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See 1 citation in Kidney Int 2011:

Kidney Int. 2011 Nov;80(9):986-991. doi: 10.1038/ki.2011.244. Epub 2011 Aug 3.

Long-term follow-up of patients randomized to biocompatible or conventional peritoneal dialysis solutions show no difference in peritonitis or technique survival.

Author information

1
Renal Unit, Department of Renal Medicine and Transplantation, The Royal London and St Bartholomew's Hospitals, London, UK.
2
Renal Unit, Department of Renal Medicine and Transplantation, The Royal London and St Bartholomew's Hospitals, London, UK. Electronic address: s.fan@qmul.ac.uk.

Abstract

Peritonitis remains a common clinical problem for patients on peritoneal dialysis (PD). There are, however, retrospective studies with historical controls that suggest that biocompatible PD solutions may reduce the rates of peritonitis. We conducted a randomized controlled study comparing the use of biocompatible and conventional solutions, accumulating over 7000 patient-months experience. We included peritonitis episodes from patients who discontinued PD during the follow-up period. The study was powered to detect a reduction in the peritonitis rate of over half in the 267 randomized patients in demographically similar groups. There were no intergroup differences in PD technique survival irrespective of whether the outcome was censored for death. Peritonitis-free survival was 26.7 months using conventional compared to 23.1 months using biocompatible PD solutions. The peritonitis rates were also not statistically different when measured in patient-months. Thus, despite the finding of non-randomized studies suggesting benefits of the biocompatible PD solutions, we could not detect any clinically significant advantages in terms of technique survival or peritonitis. Although our study is the largest randomized study comparing different PD solutions to date, we do not exclude the possibility that our results are a consequence of the lack of statistical power. Meta-analysis of randomized control trials in this field is essential.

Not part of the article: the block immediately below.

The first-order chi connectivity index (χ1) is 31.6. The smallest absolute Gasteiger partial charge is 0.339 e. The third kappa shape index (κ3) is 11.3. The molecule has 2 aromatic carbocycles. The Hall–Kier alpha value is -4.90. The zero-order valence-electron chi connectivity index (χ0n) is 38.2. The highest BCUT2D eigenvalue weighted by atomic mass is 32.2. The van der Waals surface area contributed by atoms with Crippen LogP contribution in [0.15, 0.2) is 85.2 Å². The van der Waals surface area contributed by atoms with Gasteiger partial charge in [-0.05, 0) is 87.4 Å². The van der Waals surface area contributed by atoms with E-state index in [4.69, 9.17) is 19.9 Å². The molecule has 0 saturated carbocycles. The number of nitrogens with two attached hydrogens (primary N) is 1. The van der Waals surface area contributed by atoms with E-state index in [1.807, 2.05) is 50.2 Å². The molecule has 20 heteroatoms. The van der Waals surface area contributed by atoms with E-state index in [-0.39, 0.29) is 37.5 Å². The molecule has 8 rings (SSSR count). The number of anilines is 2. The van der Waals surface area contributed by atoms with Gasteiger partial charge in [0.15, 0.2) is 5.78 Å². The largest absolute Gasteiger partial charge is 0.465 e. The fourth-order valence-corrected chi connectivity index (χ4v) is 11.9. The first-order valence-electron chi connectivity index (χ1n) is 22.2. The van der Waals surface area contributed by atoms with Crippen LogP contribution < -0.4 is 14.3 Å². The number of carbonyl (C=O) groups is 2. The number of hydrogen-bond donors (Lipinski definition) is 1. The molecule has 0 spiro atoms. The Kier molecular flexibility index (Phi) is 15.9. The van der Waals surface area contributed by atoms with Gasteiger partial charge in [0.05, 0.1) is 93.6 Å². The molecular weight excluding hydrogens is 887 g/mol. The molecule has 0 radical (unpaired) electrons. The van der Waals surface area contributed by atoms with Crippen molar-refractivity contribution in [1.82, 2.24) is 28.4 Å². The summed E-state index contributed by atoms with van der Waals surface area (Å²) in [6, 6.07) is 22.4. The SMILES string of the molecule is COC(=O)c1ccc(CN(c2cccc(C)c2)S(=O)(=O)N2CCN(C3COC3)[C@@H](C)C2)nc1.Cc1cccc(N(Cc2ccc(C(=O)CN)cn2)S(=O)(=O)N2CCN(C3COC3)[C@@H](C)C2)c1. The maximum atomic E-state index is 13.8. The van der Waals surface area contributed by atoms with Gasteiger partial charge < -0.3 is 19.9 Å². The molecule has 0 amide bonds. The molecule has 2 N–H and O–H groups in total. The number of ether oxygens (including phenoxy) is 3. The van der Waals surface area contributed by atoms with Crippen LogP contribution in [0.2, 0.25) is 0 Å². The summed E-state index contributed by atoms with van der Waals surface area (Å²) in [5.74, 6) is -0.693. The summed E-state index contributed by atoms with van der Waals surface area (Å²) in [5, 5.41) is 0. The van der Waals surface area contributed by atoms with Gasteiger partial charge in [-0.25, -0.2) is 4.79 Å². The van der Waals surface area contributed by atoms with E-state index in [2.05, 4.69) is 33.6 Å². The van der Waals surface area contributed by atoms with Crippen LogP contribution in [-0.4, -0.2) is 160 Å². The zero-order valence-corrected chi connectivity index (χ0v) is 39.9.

PMID:
21814174
DOI:
10.1038/ki.2011.244
[Indexed for MEDLINE]
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